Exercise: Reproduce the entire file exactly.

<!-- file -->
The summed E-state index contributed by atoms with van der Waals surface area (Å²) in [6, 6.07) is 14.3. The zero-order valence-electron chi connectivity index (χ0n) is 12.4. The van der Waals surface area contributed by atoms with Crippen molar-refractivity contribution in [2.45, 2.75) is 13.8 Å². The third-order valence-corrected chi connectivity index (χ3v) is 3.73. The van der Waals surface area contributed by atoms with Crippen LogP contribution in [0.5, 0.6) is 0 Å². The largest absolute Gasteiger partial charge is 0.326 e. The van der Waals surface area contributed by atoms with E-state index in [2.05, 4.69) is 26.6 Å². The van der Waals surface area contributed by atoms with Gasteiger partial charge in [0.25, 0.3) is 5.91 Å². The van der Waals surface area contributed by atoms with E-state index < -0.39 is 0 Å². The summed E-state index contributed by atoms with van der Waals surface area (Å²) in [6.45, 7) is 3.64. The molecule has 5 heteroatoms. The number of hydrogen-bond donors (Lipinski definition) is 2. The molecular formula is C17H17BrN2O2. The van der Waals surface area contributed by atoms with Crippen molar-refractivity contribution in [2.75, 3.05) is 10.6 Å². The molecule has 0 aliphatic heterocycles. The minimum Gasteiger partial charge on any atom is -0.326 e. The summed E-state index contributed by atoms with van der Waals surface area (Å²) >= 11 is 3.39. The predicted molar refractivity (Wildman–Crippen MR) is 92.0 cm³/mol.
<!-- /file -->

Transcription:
The summed E-state index contributed by atoms with van der Waals surface area (Å²) in [6, 6.07) is 14.3. The zero-order valence-electron chi connectivity index (χ0n) is 12.4. The van der Waals surface area contributed by atoms with Crippen molar-refractivity contribution in [2.45, 2.75) is 13.8 Å². The third-order valence-corrected chi connectivity index (χ3v) is 3.73. The van der Waals surface area contributed by atoms with Crippen LogP contribution in [0.5, 0.6) is 0 Å². The largest absolute Gasteiger partial charge is 0.326 e. The van der Waals surface area contributed by atoms with E-state index in [2.05, 4.69) is 26.6 Å². The van der Waals surface area contributed by atoms with Gasteiger partial charge in [0.25, 0.3) is 5.91 Å². The van der Waals surface area contributed by atoms with E-state index < -0.39 is 0 Å². The summed E-state index contributed by atoms with van der Waals surface area (Å²) in [6.45, 7) is 3.64. The molecule has 5 heteroatoms. The number of hydrogen-bond donors (Lipinski definition) is 2. The molecular formula is C17H17BrN2O2. The van der Waals surface area contributed by atoms with Crippen molar-refractivity contribution in [2.75, 3.05) is 10.6 Å². The molecule has 0 aliphatic heterocycles. The minimum Gasteiger partial charge on any atom is -0.326 e. The summed E-state index contributed by atoms with van der Waals surface area (Å²) >= 11 is 3.39. The predicted molar refractivity (Wildman–Crippen MR) is 92.0 cm³/mol.